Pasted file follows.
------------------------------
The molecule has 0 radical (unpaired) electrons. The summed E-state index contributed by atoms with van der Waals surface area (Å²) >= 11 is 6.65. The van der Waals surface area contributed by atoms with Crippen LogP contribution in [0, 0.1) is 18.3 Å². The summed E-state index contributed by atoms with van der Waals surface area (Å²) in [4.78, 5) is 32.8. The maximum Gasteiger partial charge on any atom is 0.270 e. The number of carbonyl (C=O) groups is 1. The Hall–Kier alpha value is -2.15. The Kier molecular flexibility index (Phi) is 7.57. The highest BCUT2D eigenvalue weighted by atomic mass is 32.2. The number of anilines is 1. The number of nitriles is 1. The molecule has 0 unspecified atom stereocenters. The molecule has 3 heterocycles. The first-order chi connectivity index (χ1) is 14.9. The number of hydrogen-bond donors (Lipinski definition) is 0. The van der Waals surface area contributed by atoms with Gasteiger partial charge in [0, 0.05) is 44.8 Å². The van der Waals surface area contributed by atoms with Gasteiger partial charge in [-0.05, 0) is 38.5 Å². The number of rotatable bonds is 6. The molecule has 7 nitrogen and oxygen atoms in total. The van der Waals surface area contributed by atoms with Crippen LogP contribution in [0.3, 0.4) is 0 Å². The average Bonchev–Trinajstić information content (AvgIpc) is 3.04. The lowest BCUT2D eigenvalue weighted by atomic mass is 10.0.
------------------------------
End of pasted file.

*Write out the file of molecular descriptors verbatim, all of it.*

The molecule has 0 radical (unpaired) electrons. The summed E-state index contributed by atoms with van der Waals surface area (Å²) >= 11 is 6.65. The van der Waals surface area contributed by atoms with Crippen LogP contribution in [0, 0.1) is 18.3 Å². The summed E-state index contributed by atoms with van der Waals surface area (Å²) in [4.78, 5) is 32.8. The maximum Gasteiger partial charge on any atom is 0.270 e. The number of carbonyl (C=O) groups is 1. The Hall–Kier alpha value is -2.15. The Kier molecular flexibility index (Phi) is 7.57. The highest BCUT2D eigenvalue weighted by atomic mass is 32.2. The number of anilines is 1. The number of nitriles is 1. The molecule has 0 unspecified atom stereocenters. The molecule has 3 heterocycles. The first-order chi connectivity index (χ1) is 14.9. The number of hydrogen-bond donors (Lipinski definition) is 0. The van der Waals surface area contributed by atoms with Gasteiger partial charge in [0, 0.05) is 44.8 Å². The van der Waals surface area contributed by atoms with Gasteiger partial charge in [-0.05, 0) is 38.5 Å². The number of rotatable bonds is 6. The molecule has 7 nitrogen and oxygen atoms in total. The van der Waals surface area contributed by atoms with Crippen LogP contribution in [0.3, 0.4) is 0 Å². The average Bonchev–Trinajstić information content (AvgIpc) is 3.04. The lowest BCUT2D eigenvalue weighted by atomic mass is 10.0.